ILLUSORY FIELDS, KENTUCKY — A local man has “had it up to here” and says he’s at his “wits end” with the fact that his made-up wife and his imaginary friends don’t like each other, and can’t seem to get along. 44 year old Jack “Sugar Balls” McGillicuddy told is in a Skype interview recently that he’s “sick and tired” of his “fictional cohorts not accepting [his] fake wife for who she is” and is equally as unnerved with his fictitious wife trying to get him to cut ties with his mythological amigos.
“They have so much in common, I’ve always been so shocked that they didn’t get along better,” Jack told us in an email exchange. “Mainly what they have in common is that they’re all complete figments of my over-active imagination. I ain’t got any friends, and I haven’t had a wife since my third one left me back in 2002. Not long after my third divorce, I created Bethany, my fictional wife, and I introduced her to all my imaginary friends. Almost right away, there was tension, though.”
Jack says that in his mind his friends and his wife should be “best of friends.”
“Because in my mind, they all come from my mind, and so therefore should all be somewhat similarly inclined,” Jack explained. “I guess I’m wrong, maybe though. Because even though the same brain made them all up, they really don’t like each other. My wife says my imaginary friends are a bunch of do-nothing slackers. And my imaginary friends say my made-up wife is a cold hearted bitch who only married me for the money I made marketing Sugar Balls cereal for thirty years. I don’t know who to believe, but I know who might be able to help me.”
In order to find some kind of peace of mind, Jack says he decided to see a therapist. Jack wasn’t sure how to go about selecting a counselor to help him work through his problems though, so he called up his nephew, who is attending Stanford University, and asked him for a favor. McGillicuddy asked his nephew to design a virtual therapist using artificial intelligence, and he has begun to see his new AI therapist, logging six hours of therapy already.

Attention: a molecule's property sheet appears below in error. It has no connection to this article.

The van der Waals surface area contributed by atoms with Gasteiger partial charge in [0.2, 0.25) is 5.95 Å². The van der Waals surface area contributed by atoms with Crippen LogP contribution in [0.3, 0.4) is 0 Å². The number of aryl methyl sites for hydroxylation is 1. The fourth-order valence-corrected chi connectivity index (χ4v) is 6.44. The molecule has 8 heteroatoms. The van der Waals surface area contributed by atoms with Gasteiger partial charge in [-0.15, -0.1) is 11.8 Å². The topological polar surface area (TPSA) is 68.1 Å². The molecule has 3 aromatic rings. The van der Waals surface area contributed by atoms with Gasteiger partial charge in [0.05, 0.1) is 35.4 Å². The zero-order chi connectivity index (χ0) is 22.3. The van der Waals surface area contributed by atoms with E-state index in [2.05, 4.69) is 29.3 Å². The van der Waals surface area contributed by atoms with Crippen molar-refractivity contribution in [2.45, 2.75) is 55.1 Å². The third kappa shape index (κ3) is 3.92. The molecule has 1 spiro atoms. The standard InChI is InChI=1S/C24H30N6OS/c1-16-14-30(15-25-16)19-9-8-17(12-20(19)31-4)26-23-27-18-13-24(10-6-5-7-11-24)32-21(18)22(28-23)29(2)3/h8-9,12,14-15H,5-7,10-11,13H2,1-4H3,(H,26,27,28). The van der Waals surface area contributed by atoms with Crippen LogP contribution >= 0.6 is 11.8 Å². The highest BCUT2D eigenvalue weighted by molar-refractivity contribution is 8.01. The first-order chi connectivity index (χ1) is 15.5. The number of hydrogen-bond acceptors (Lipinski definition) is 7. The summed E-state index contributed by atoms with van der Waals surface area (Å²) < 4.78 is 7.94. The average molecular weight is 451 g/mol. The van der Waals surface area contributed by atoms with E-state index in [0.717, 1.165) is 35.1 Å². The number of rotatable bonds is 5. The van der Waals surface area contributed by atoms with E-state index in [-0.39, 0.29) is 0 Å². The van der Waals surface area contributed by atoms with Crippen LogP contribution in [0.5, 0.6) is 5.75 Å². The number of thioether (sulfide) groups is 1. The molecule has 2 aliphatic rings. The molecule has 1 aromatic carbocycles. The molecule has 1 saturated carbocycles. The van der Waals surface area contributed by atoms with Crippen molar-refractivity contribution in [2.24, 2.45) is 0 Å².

“My nephew’s still working in her algorithm, but I think the doc’s going to be able to help me fix this situation,” Jack hopefully assured us. “At least, I really hope she does. Because I can’t live a life where my fake friends hate my fake wife, or my fake wife hates my fake friends. That’s no life at all, if you ask me.”
If therapy doesn’t give Jack the enlightenment he says he needs, drastic measures may be necessary, he admits.
“I guess the good thing is that since I literally made all of them up I could just make up a whole new group of friends and a new imaginary wife,” Jack conceded. “That would be a damn shame though. They’ve been a part of my life so long, and we’ve all made so many pretend memories together. But, if worst comes to worst, then I gotta do what I gotta do to keep some semblance of sanity in my life. I’m still hoping I can get them all to realize how much I love each and every one of them, and that I’d prefer they just learn to be polite to one another. I won’t hold my breath, but I can still hope for the best, can’t I?”
Writer/comedian James Schlarmann is the founder of The Political Garbage Chute and his work has been featured on The Huffington Post. You can follow James on Facebook, Spotify, and Instagram, but not Twitter because Twitter is a cesspool.